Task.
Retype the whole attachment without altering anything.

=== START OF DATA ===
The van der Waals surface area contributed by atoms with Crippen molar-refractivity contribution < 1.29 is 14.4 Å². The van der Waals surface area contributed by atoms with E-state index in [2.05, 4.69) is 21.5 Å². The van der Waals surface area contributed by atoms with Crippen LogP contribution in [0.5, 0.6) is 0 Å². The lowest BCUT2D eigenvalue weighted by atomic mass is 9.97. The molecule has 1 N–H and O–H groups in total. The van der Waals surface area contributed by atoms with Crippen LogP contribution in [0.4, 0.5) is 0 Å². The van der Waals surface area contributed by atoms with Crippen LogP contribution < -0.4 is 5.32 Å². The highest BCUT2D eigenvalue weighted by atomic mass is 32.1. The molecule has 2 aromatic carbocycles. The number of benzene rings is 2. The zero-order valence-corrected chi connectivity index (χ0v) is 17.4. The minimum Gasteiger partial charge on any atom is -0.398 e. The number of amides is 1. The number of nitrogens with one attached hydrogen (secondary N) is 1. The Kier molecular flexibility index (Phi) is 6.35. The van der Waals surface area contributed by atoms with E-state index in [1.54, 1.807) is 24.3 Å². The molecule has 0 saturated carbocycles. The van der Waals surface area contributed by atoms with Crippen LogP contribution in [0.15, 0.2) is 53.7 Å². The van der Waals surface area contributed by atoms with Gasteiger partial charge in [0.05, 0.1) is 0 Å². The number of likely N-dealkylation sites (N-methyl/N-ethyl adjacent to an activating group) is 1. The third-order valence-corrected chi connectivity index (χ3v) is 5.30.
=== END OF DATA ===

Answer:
The van der Waals surface area contributed by atoms with Crippen molar-refractivity contribution < 1.29 is 14.4 Å². The van der Waals surface area contributed by atoms with E-state index in [2.05, 4.69) is 21.5 Å². The van der Waals surface area contributed by atoms with Crippen LogP contribution in [0.5, 0.6) is 0 Å². The lowest BCUT2D eigenvalue weighted by atomic mass is 9.97. The molecule has 1 N–H and O–H groups in total. The van der Waals surface area contributed by atoms with Crippen LogP contribution in [0.4, 0.5) is 0 Å². The van der Waals surface area contributed by atoms with Crippen LogP contribution < -0.4 is 5.32 Å². The highest BCUT2D eigenvalue weighted by atomic mass is 32.1. The molecule has 2 aromatic carbocycles. The number of benzene rings is 2. The zero-order valence-corrected chi connectivity index (χ0v) is 17.4. The minimum Gasteiger partial charge on any atom is -0.398 e. The number of amides is 1. The number of nitrogens with one attached hydrogen (secondary N) is 1. The Kier molecular flexibility index (Phi) is 6.35. The van der Waals surface area contributed by atoms with E-state index in [1.54, 1.807) is 24.3 Å². The molecule has 0 saturated carbocycles. The van der Waals surface area contributed by atoms with Crippen LogP contribution in [0.15, 0.2) is 53.7 Å². The van der Waals surface area contributed by atoms with Gasteiger partial charge in [0.05, 0.1) is 0 Å². The number of likely N-dealkylation sites (N-methyl/N-ethyl adjacent to an activating group) is 1. The third-order valence-corrected chi connectivity index (χ3v) is 5.30.